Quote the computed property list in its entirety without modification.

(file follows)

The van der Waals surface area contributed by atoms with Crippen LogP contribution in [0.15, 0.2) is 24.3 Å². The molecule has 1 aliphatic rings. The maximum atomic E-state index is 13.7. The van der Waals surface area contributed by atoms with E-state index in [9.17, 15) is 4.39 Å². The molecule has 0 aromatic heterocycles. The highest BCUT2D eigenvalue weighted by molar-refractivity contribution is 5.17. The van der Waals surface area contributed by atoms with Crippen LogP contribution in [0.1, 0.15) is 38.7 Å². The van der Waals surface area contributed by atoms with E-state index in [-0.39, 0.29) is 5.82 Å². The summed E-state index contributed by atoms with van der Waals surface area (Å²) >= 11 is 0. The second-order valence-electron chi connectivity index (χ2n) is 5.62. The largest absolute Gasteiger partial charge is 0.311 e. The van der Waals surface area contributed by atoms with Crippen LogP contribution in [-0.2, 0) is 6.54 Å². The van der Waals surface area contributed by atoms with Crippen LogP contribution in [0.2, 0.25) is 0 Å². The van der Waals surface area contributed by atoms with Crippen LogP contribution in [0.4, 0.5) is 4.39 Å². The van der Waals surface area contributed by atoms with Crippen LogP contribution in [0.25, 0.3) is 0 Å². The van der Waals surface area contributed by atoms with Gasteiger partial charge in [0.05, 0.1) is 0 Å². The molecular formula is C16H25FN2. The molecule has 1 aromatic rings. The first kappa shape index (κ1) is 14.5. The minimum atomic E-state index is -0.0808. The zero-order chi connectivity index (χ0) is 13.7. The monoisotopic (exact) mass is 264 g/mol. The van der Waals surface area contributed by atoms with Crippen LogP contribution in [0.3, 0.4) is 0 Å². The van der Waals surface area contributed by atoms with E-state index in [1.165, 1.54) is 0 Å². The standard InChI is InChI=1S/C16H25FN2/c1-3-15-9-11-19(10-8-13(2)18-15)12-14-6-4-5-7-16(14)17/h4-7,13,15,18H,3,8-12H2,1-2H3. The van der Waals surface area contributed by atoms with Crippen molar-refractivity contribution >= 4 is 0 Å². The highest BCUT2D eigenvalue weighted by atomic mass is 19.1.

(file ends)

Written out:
The van der Waals surface area contributed by atoms with Crippen LogP contribution in [0.15, 0.2) is 24.3 Å². The molecule has 1 aliphatic rings. The maximum atomic E-state index is 13.7. The van der Waals surface area contributed by atoms with E-state index in [9.17, 15) is 4.39 Å². The molecule has 0 aromatic heterocycles. The highest BCUT2D eigenvalue weighted by molar-refractivity contribution is 5.17. The van der Waals surface area contributed by atoms with Crippen LogP contribution in [0.1, 0.15) is 38.7 Å². The van der Waals surface area contributed by atoms with E-state index in [-0.39, 0.29) is 5.82 Å². The summed E-state index contributed by atoms with van der Waals surface area (Å²) >= 11 is 0. The second-order valence-electron chi connectivity index (χ2n) is 5.62. The largest absolute Gasteiger partial charge is 0.311 e. The van der Waals surface area contributed by atoms with Crippen LogP contribution in [-0.2, 0) is 6.54 Å². The van der Waals surface area contributed by atoms with Crippen LogP contribution in [0.2, 0.25) is 0 Å². The van der Waals surface area contributed by atoms with Crippen LogP contribution in [0.4, 0.5) is 4.39 Å². The van der Waals surface area contributed by atoms with Crippen LogP contribution in [0.25, 0.3) is 0 Å². The van der Waals surface area contributed by atoms with Gasteiger partial charge in [0.05, 0.1) is 0 Å². The molecular formula is C16H25FN2. The molecule has 1 aromatic rings. The first kappa shape index (κ1) is 14.5. The minimum atomic E-state index is -0.0808. The zero-order chi connectivity index (χ0) is 13.7. The monoisotopic (exact) mass is 264 g/mol. The van der Waals surface area contributed by atoms with Crippen LogP contribution in [0.3, 0.4) is 0 Å². The van der Waals surface area contributed by atoms with E-state index in [1.165, 1.54) is 0 Å². The standard InChI is InChI=1S/C16H25FN2/c1-3-15-9-11-19(10-8-13(2)18-15)12-14-6-4-5-7-16(14)17/h4-7,13,15,18H,3,8-12H2,1-2H3. The van der Waals surface area contributed by atoms with Crippen molar-refractivity contribution >= 4 is 0 Å². The highest BCUT2D eigenvalue weighted by atomic mass is 19.1.